Who lost Ukraine?
Almost overnight, Ukraine ceased to be a “kingdom in the middle”. Now there are only three options left, writes Ivan Krastev: sign the agreement with the EU, as the majority of Ukrainians want; join Putin’s Eurasia, as the endangered political elite desire; or go bankrupt.
Karl Marx famously remarked that major historical events occur twice – the “first time as tragedy, then as farce”. In Ukraine, sadly, tragedy and farce are inseparable.
That is why it would be a mistake to read the current wave of mass political protest, triggered by the government’s refusal to sign an Association Agreement with the European Union, as a second Orange Revolution. In 2004, inspired by the hope of joining the EU as soon as possible, Ukrainians poured into the streets to take back a stolen presidential election. Back then, the Union looked like a fantastic machine capable of making authoritarian states democratic and poor societies rich.
What has brought Ukrainians into the streets this time is something different – the fear that their country’s European prospects could be foreclosed forever. They know that their country will not join the EU in the next decade, and they know that the EU itself is in crisis. But they are determined to insist on their right to a European future. Fear of losing that hope, it seems, is at the heart of the EU’s soft power when the prospect of enlargement is fading away.
The real legacy of the Orange Revolution, reflected in the current wave of protest, is that people learned then that political leaders cannot be trusted, but that tens of thousands, gathered on Kyiv’s Independence Square, can exercise effective veto power. The major difference between 2004 and today is that, virtually overnight, Ukraine has lost its privileged status of geopolitical ambiguity.
In the two post-Cold War decades, the country has been like an oversize suitcase without handles – you can neither take it with you nor leave it at the station. It was assumed that Ukraine was divided between a pro-Russian East and a mostly anti-Russian West, and that any radical move could lead to the country’s break-up.
Ukraine’s economy is dependent on both Russia and the EU; its labour migrants go both east and west, and its no-nonsense oligarchs keep their eggs in at least two baskets. Politically, Ukraine is also a world of its own – corrupt, messy, and inefficient, but also much more pluralistic and open than Russia or Belarus. So, while it was always difficult to know what Ukrainian leaders wanted, it was easy to predict how far they could go. Unsurprisingly, Ukrainian elites have spent the last two decades making promises and avoiding commitments.
But all of this has changed, almost overnight. Ukraine is not a “kingdom in the middle” anymore. Neither Russia, determined to reintegrate the post-Soviet countries in the Eurasian Economic Community (EurAsEC), nor the EU, humiliated by president Viktor Yanukovych’s refusal to sign the association agreement, can live with the status quo. The current crisis demonstrates that the EU underestimated the transformative power of its European Neighborhood Policy – a reminder of both the strength of the EU’s political appeal and the weakness of its diplomacy.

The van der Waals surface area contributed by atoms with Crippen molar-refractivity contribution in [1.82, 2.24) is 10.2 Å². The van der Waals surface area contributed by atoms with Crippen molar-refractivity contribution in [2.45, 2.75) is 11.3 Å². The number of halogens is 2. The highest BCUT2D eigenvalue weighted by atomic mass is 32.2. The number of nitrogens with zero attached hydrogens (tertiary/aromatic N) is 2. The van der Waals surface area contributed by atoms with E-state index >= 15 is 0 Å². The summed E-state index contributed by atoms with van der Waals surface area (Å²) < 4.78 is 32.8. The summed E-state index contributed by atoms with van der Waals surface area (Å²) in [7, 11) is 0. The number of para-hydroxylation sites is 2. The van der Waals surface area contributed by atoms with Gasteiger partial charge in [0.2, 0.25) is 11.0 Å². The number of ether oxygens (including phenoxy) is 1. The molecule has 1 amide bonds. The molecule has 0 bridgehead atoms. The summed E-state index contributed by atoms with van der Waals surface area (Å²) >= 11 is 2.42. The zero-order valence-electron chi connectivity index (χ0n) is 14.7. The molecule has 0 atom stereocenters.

Ultimately, everybody got Ukraine wrong. European politicians made the Kremlin believe that Ukraine was not important enough for the EU; as a result, Russia wanted not only to block Ukraine’s turn to the EU, but to bring the country into its own integration project. European leaders also overlooked the cultural contempt that the Russian leadership has started to feel for “the same-sex marriage empire” that the EU has become in their eyes.
Russia got Ukraine wrong, too. The scale of the protests in Kyiv has taken the Kremlin by surprise, because Russia’s elite has never considered civil society an independent player in national politics and failed to notice the emergence of a European consensus in Ukrainian society. But Putin correctly calculated that now, unlike nine years ago, Yanukovych is ready to use force if this is the price he must pay to maintain his hold on power.
Outsiders need to understand how high the stakes have recently become in the post-Soviet space, where two opposing integration projects are doomed to clash. There are only three options left for Ukraine: sign the agreement with the EU, as the majority of Ukrainians want; join Putin’s EurAsEC, as the endangered political elite prefers; or go bankrupt.
Published 13 December 2013
Original in English
First published by Project Syndicate and Tr@nsit online, 12 December 2013 (English version)
Contributed by Transit © Project SyndicatePDF/PRINT
What began in the Soviet Union as an occasion for military propaganda gradually became a national holiday to honour veterans of the ‘Great Patriotic War’. Today, 9 May is both a geopolitical tool for the Russian state and a grassroots practice, serving as a way for Russian-speaking minorities abroad to express their cultural identity.
The memory of WWII in the Russian–Ukrainian conflict
Seventy-five years after the end of the Second World War, another war is being fought in its shadow. The ongoing Ukrainian-Russian conflict is fuelled by recycled Soviet cliches. Memory of the victory over fascism, first weaponized by the Kremlin during the Orange Revolution, continues to frame the Russian view of Ukraine.